If you’ve arrived in the middle of my Songkhla story, you can jump back to the start with this link.
If you know anything about Songkhla you’ll probably equate it with statues. They are at the top end of the cape, next to the famous Hat Samila, or Samila Beach. This is where tourists tend to head as soon as they arrive in the city. So, I didn’t.
But I figured I’d better see them and so this was my first port of call on my late afternoon expedition. First there was the cat and mouse statues which are really there to tell the story of the nearby cat and mouse islands. I’ll let Wikipedia explain:
Within the boundaries of the city of Songkhla is Cape Samila Beach, the most popular beach in the province. The famous mermaid statue can be found here. The two islands Ko Nu and Ko Maew (Mouse and Cat Islands), not far from the beach, are also popular landmarks, and a preferred fishing ground. According a local folk tale, a cat, mouse and dog were traveling on a Chinese ship, when they attempted to steal a crystal from a merchant. While trying to swimming ashore, both the cat and the mouse drowned and became the two islands; the dog reached the beach, then died and become the hill Khao Tang Kuan. The crystal turned into the white sandy beach.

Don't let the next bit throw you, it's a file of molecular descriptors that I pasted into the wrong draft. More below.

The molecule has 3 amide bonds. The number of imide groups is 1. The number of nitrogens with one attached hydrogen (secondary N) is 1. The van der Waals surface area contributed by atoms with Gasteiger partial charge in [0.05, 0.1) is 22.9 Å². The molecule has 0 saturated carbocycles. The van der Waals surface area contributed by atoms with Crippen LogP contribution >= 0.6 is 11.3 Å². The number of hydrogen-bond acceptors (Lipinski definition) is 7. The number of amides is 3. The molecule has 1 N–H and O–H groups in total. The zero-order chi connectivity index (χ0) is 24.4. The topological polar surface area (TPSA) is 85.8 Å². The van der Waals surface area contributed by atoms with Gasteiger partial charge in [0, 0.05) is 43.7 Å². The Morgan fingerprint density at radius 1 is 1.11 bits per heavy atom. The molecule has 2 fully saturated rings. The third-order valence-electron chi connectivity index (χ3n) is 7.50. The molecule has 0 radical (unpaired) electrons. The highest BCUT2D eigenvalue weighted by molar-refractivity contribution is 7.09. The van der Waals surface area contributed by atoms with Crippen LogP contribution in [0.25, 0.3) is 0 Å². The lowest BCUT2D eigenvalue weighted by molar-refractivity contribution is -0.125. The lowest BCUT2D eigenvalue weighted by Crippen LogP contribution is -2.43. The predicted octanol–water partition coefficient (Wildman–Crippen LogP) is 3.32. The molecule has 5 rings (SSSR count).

And, yes, I saw the mermaid too. See…
There’s one more statue I found, which didn’t seem to have much of story at all. Just a man sitting in the middle of the road reading a book.
So that was enough of the touristy stuff. I wanted to go find something more unusual. I’d read somewhere that there really wasn’t anything of interest in the old city, just a lot of of old Chinese-style buildings. There was a large Chinese immigration in the 18th century, which explains the Chinese influence. Anyways, the general advice seemed to be to park and walk. So I did just that. I’m glad I did.
There’s nothing in these photographs to make you go “Oh wow!” They are just scenes of everyday life, which, if you haven’t lived in SE Asia, I hope you will find interesting…